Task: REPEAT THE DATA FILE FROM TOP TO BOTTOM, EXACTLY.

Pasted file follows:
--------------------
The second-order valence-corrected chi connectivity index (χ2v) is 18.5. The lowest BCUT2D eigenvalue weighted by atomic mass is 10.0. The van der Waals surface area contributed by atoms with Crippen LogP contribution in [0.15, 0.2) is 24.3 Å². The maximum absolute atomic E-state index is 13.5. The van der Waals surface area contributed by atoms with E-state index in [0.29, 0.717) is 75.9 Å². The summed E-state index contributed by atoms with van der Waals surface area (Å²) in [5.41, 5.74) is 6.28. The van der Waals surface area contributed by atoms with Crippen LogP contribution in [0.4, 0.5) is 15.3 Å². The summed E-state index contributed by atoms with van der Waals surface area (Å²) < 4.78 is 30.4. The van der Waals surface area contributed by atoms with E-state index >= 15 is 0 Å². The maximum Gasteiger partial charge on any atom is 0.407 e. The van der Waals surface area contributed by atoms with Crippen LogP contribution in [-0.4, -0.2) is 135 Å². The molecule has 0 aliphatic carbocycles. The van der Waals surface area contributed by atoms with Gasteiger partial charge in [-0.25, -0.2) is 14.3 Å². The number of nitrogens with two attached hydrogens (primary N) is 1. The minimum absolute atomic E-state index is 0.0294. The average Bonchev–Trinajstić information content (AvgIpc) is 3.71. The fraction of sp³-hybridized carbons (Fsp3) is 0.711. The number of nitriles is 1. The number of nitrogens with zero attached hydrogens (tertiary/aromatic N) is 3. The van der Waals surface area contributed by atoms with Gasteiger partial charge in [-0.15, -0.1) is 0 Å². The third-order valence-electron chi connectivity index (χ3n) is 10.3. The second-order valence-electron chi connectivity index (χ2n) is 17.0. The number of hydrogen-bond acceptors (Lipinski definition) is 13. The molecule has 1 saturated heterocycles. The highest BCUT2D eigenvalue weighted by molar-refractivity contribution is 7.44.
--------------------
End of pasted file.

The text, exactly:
The second-order valence-corrected chi connectivity index (χ2v) is 18.5. The lowest BCUT2D eigenvalue weighted by atomic mass is 10.0. The van der Waals surface area contributed by atoms with Crippen LogP contribution in [0.15, 0.2) is 24.3 Å². The maximum absolute atomic E-state index is 13.5. The van der Waals surface area contributed by atoms with E-state index in [0.29, 0.717) is 75.9 Å². The summed E-state index contributed by atoms with van der Waals surface area (Å²) in [5.41, 5.74) is 6.28. The van der Waals surface area contributed by atoms with Crippen LogP contribution in [0.4, 0.5) is 15.3 Å². The summed E-state index contributed by atoms with van der Waals surface area (Å²) < 4.78 is 30.4. The van der Waals surface area contributed by atoms with E-state index >= 15 is 0 Å². The maximum Gasteiger partial charge on any atom is 0.407 e. The van der Waals surface area contributed by atoms with Crippen LogP contribution in [-0.4, -0.2) is 135 Å². The molecule has 0 aliphatic carbocycles. The van der Waals surface area contributed by atoms with Gasteiger partial charge in [-0.25, -0.2) is 14.3 Å². The number of nitrogens with two attached hydrogens (primary N) is 1. The minimum absolute atomic E-state index is 0.0294. The average Bonchev–Trinajstić information content (AvgIpc) is 3.71. The fraction of sp³-hybridized carbons (Fsp3) is 0.711. The number of nitriles is 1. The number of nitrogens with zero attached hydrogens (tertiary/aromatic N) is 3. The van der Waals surface area contributed by atoms with Gasteiger partial charge in [-0.15, -0.1) is 0 Å². The third-order valence-electron chi connectivity index (χ3n) is 10.3. The second-order valence-electron chi connectivity index (χ2n) is 17.0. The number of hydrogen-bond acceptors (Lipinski definition) is 13. The molecule has 1 saturated heterocycles. The highest BCUT2D eigenvalue weighted by molar-refractivity contribution is 7.44.